You may have heard of sustainable clothing recently, as the term has become popular among fashionistas globally. What exactly is sustainable clothing, you may be wondering. In short, sustainable clothing is designed, manufactured, used, and distributed in an environmentally friendly way. Here are a few common misconceptions about sustainable clothing that are floating around on social media.

a) Misconception #1 - Buying clothes from "sustainable" or "eco-conscious" brands will help you cut down on your fashion footprint.

The single best way you can cut down on your fashion footprint is by buying fewer things. You can alter or mend old clothes, trade items with friends, restyle your old clothes completely. In short, buy fewer new clothes.

b) Misconception #2 - Fast fashion is less sustainable than luxury fashion.

Fast fashion has come to mean low-quality clothes are made in sweatshops in non-environmentally friendly ways. A misconception floating around is that fast fashion is less sustainable than luxury fashion. But just buying from a luxury fashion house does not mean you are getting access to sustainable clothing compared to fast fashion. Some popular fashion brands have signed a UN charter for climate action and have collectively pledged to reduce carbon emissions substantially by 2030. But, in reality, the fashion shows held by famous international brands emit a massive carbon footprint in terms of attendees (both designers and buyers).

c) Misconception #3 - Sustainable fashion brands are expensive and hence less likely to exploit workers.

In reality, many premium brands manufacture their clothes in similar factories to the ones that fast fashion and discount brands do. What this means is that worker's rights, the conditions they work in may be exploitative for both premium brands and discount brands. Also, remember that labour costs are a small fraction of total costs in producing clothing. What is the solution to overcoming this misconception? Sustainable brands should be more affordable.

d) Misconception #4 - Renting designer clothes is just a fad and does not mean that you are being environmentally friendly.

Fashion rental companies have become popular in the last couple of years. But, many people have the misconception that the disadvantages of fashion rental (such as shipping, packaging, and dry-cleaning) outweigh the perceived environmental advantages such as reduced waste, spending less, and having a lower carbon footprint. However, this is not true. If you hire designer clothing from a reliable brand it will help you reduce your carbon footprint and save money in comparison to following a buy, use, and throw philosophy.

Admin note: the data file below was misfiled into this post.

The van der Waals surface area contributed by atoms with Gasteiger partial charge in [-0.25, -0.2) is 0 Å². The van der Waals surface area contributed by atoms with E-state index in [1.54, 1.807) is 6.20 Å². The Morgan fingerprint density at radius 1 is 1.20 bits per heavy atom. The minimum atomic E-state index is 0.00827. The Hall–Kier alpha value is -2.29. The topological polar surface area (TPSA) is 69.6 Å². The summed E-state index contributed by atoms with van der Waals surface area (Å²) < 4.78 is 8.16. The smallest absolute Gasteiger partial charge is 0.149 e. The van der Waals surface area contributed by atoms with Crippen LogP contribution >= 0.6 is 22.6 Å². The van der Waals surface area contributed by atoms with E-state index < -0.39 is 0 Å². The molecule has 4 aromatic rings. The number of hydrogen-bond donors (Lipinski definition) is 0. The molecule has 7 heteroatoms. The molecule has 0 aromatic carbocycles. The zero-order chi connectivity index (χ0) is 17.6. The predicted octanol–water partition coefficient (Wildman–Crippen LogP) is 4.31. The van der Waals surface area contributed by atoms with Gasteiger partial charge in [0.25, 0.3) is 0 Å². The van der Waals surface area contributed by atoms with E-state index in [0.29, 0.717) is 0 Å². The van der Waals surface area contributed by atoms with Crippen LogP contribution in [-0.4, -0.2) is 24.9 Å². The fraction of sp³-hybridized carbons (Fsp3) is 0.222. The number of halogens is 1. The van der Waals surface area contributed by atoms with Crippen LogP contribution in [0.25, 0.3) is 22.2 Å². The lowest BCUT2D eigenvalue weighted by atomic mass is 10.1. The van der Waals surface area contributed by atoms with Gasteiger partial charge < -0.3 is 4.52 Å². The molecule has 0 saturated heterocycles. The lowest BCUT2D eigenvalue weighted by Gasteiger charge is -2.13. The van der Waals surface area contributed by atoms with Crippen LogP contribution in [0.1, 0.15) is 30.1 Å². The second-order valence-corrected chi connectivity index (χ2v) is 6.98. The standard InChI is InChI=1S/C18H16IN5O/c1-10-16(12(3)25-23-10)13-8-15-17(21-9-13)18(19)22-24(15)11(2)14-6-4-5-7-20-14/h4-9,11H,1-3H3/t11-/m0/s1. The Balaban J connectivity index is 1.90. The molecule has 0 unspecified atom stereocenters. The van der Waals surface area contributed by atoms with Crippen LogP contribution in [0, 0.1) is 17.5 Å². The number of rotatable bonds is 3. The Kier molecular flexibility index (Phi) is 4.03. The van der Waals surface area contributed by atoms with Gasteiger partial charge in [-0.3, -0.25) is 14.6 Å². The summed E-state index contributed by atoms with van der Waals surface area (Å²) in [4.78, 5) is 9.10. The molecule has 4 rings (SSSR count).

e) Misconception #5 - Repairing cheap clothes is not worth it.

Repairing a fast fashion item may mean spending as much, or at times, even over and above what you originally paid for it. However, rotating the same clothes can help you cut down on your carbon footprint. If you learn to do minor repairs at home (such as fixing broken zippers, replacing buttons, etc) you can keep your expenses down.

f) Misconception #6 - Donating your old clothes is a way to clean out your clothes in a sustainable manner.

Thrift stores and charities do sell or give away some of the clothes that are donated to them. But, in reality, the clothes you donate may be shipped overseas to developing countries to be resold there or discarded in landfills. For example, in Kantamanto, one of Ghana's biggest second-hand markets, more than 15 million items are unloaded weekly. Out of this, 40 per cent of the clothes in each bale are dumped into landfills or burned.

g) Misconception #7 - Clothes returned online are sold to other customers.

It is usually cheaper for online companies to dispose of returned clothes rather than repackage them after inspection. The fact is that there is a significant likelihood that your returned clothes may end up in landfills or be incinerated.